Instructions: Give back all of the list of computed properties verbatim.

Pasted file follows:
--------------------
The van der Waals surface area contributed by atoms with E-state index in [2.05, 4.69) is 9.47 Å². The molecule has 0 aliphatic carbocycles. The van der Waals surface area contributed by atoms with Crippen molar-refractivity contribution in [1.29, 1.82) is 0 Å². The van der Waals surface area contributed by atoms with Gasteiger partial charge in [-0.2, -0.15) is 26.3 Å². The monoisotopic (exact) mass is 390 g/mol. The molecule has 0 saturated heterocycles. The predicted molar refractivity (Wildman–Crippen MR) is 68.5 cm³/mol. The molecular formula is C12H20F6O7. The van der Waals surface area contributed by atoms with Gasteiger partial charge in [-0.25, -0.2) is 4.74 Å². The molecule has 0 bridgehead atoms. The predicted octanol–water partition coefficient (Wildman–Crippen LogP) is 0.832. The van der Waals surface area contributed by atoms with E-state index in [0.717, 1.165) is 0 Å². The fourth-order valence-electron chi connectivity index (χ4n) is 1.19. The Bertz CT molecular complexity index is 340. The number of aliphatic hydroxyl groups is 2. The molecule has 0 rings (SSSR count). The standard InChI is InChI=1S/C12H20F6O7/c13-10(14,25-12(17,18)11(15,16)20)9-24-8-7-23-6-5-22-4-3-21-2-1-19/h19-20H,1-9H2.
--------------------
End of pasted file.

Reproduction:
The van der Waals surface area contributed by atoms with E-state index in [2.05, 4.69) is 9.47 Å². The molecule has 0 aliphatic carbocycles. The van der Waals surface area contributed by atoms with Crippen molar-refractivity contribution in [1.29, 1.82) is 0 Å². The van der Waals surface area contributed by atoms with Gasteiger partial charge in [-0.2, -0.15) is 26.3 Å². The monoisotopic (exact) mass is 390 g/mol. The molecule has 0 saturated heterocycles. The predicted molar refractivity (Wildman–Crippen MR) is 68.5 cm³/mol. The molecular formula is C12H20F6O7. The van der Waals surface area contributed by atoms with Gasteiger partial charge in [-0.25, -0.2) is 4.74 Å². The molecule has 0 bridgehead atoms. The predicted octanol–water partition coefficient (Wildman–Crippen LogP) is 0.832. The van der Waals surface area contributed by atoms with E-state index in [0.717, 1.165) is 0 Å². The fourth-order valence-electron chi connectivity index (χ4n) is 1.19. The Bertz CT molecular complexity index is 340. The number of aliphatic hydroxyl groups is 2. The molecule has 0 rings (SSSR count). The standard InChI is InChI=1S/C12H20F6O7/c13-10(14,25-12(17,18)11(15,16)20)9-24-8-7-23-6-5-22-4-3-21-2-1-19/h19-20H,1-9H2.